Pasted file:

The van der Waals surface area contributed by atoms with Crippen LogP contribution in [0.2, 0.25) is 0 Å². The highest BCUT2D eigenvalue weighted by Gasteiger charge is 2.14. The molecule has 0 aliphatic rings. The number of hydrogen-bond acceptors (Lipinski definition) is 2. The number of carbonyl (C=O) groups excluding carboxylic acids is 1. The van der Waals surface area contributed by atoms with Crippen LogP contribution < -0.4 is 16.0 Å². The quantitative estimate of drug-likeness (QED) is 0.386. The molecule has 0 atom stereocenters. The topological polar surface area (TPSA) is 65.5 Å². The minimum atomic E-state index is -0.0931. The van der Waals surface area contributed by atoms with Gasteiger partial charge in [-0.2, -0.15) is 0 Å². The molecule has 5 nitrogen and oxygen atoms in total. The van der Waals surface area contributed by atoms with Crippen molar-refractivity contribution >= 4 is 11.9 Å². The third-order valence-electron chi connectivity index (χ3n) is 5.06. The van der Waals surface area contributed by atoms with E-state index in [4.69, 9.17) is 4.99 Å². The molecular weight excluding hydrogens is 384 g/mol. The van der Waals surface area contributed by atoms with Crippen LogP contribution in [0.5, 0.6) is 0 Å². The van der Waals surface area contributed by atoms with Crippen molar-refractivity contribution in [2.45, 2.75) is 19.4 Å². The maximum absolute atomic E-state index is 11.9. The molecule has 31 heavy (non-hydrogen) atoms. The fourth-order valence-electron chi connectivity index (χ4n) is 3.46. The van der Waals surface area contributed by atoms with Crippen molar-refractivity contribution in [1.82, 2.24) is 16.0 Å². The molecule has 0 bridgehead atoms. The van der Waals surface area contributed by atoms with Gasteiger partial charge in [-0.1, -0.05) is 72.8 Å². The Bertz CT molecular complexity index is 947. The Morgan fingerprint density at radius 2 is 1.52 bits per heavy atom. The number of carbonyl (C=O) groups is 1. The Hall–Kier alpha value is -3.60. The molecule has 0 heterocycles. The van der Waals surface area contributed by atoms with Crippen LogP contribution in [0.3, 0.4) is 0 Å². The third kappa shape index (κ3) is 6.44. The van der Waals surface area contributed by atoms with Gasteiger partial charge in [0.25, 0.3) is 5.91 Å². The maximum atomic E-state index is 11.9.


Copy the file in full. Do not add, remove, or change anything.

The van der Waals surface area contributed by atoms with Crippen LogP contribution in [0.2, 0.25) is 0 Å². The highest BCUT2D eigenvalue weighted by Gasteiger charge is 2.14. The molecule has 0 aliphatic rings. The number of hydrogen-bond acceptors (Lipinski definition) is 2. The number of carbonyl (C=O) groups excluding carboxylic acids is 1. The van der Waals surface area contributed by atoms with Crippen LogP contribution < -0.4 is 16.0 Å². The quantitative estimate of drug-likeness (QED) is 0.386. The molecule has 0 atom stereocenters. The topological polar surface area (TPSA) is 65.5 Å². The minimum atomic E-state index is -0.0931. The van der Waals surface area contributed by atoms with Gasteiger partial charge in [-0.2, -0.15) is 0 Å². The molecule has 5 nitrogen and oxygen atoms in total. The van der Waals surface area contributed by atoms with Crippen molar-refractivity contribution >= 4 is 11.9 Å². The third-order valence-electron chi connectivity index (χ3n) is 5.06. The van der Waals surface area contributed by atoms with E-state index in [4.69, 9.17) is 4.99 Å². The molecular weight excluding hydrogens is 384 g/mol. The van der Waals surface area contributed by atoms with Crippen LogP contribution in [0.5, 0.6) is 0 Å². The van der Waals surface area contributed by atoms with Crippen molar-refractivity contribution in [2.45, 2.75) is 19.4 Å². The maximum absolute atomic E-state index is 11.9. The molecule has 31 heavy (non-hydrogen) atoms. The fourth-order valence-electron chi connectivity index (χ4n) is 3.46. The van der Waals surface area contributed by atoms with Crippen molar-refractivity contribution in [1.82, 2.24) is 16.0 Å². The molecule has 0 bridgehead atoms. The van der Waals surface area contributed by atoms with Gasteiger partial charge in [-0.1, -0.05) is 72.8 Å². The Bertz CT molecular complexity index is 947. The Morgan fingerprint density at radius 2 is 1.52 bits per heavy atom. The number of carbonyl (C=O) groups is 1. The Hall–Kier alpha value is -3.60. The molecule has 0 heterocycles. The van der Waals surface area contributed by atoms with Crippen LogP contribution in [0.3, 0.4) is 0 Å². The third kappa shape index (κ3) is 6.44. The van der Waals surface area contributed by atoms with Gasteiger partial charge in [0.25, 0.3) is 5.91 Å². The maximum atomic E-state index is 11.9.